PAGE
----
Two ISU Bioethics Lecture series programs will be held this week. Jonathan Balcombe, science director for the U.S. Humane Society, will speak tonight, March 29, at 7 p.m. in the Cardinal Room, Memorial Union, on "Dissecting Science: Alternatives to Animal Use in Biology and Veterinary Education." Balcombe is the author of "The Use of Animals in Higher Education: Problems, Alternatives and Recommendations." On Thursday, April 1, Hugh Lafollette, professor of philosophy at East Tennessee State University, will speak at 7 p.m. in the Great Hall, Memorial Union. The title of his speech is "World Hunger and Moral Responsibility." He is the author of "Morality and Personal Relationships," and a wide variety of works in bioethics, practical ethics and policy and ethical theory.

TAKING BROADBAND TO THE LAST 'LAST MILE': RURAL AMERICA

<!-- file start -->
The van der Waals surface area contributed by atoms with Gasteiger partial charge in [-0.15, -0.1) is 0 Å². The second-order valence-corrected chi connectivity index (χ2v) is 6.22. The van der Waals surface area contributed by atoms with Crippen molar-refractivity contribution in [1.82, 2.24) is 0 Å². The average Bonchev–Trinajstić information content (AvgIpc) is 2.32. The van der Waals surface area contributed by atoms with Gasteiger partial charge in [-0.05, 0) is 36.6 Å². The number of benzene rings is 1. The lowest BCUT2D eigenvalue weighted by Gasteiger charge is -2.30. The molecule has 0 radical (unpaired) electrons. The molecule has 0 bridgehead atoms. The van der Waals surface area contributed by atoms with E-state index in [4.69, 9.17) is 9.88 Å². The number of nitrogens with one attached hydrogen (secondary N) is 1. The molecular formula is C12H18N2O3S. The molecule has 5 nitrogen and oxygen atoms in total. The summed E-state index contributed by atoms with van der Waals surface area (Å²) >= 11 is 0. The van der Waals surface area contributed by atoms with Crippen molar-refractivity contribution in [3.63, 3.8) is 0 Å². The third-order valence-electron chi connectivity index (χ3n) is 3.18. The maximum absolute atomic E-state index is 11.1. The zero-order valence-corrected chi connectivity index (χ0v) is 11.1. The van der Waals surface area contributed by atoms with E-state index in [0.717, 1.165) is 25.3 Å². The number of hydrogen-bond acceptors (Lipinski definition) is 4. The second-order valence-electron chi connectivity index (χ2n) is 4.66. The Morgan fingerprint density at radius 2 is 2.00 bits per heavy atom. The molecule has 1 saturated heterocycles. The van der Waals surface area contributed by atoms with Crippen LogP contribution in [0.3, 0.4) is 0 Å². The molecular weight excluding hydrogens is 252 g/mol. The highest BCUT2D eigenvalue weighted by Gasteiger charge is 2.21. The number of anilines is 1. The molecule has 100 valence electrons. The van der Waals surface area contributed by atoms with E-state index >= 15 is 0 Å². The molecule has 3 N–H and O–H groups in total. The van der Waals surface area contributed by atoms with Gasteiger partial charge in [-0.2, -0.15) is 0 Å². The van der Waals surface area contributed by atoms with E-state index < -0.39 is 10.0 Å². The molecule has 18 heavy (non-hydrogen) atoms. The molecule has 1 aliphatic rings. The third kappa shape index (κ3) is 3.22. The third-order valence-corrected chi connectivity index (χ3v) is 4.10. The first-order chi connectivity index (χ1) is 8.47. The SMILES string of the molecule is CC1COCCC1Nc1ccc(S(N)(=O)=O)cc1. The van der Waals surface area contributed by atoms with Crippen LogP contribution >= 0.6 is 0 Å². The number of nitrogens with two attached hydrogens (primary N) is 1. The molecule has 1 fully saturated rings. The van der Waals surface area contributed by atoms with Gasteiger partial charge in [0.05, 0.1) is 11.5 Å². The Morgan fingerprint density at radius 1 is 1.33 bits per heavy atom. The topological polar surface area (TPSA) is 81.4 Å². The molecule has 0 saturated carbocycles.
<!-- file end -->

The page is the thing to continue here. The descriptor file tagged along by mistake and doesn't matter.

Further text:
When tech people talk about providing residential users with new phone and Internet services, they talk about the challenges of wiring that "last mile" separating your home from the main network. But beyond those last miles now being wired in cities and suburbs, there are still miles and miles of rural America to go . . . These days, when the Internet teems with complex Web sites and oversized files for downloading, broadband is no longer a luxury: it's a necessity. The need to get high-speed access to rural areas is analogous to the rural electrification project that began to transform America in the late 1930's. One of the most critical issues facing this country is the increasing economic and cultural isolation of rural communities -- the abandonment and the ultimate re-democratization of the landscape. No business would settle in a town that lacked electricity, and we are now at the point where no business will settle in a town that lacks broadband access . . . It's unlikely that established telecommunications giants will be the ones to bring broadband to the open country. It is going to take the initiative and inventiveness of local communities, partnering with government and small tech companies, to get the job done. My hope is that the wait will be worth it, as it often is with technology. Latecomers have a way of leapfrogging over early adopters. Rural America could end up with higher connection speeds than most urban and suburban residential customers now enjoy. (Verlyn Klinkenborg,writing in the March 24 edition of the New York Times)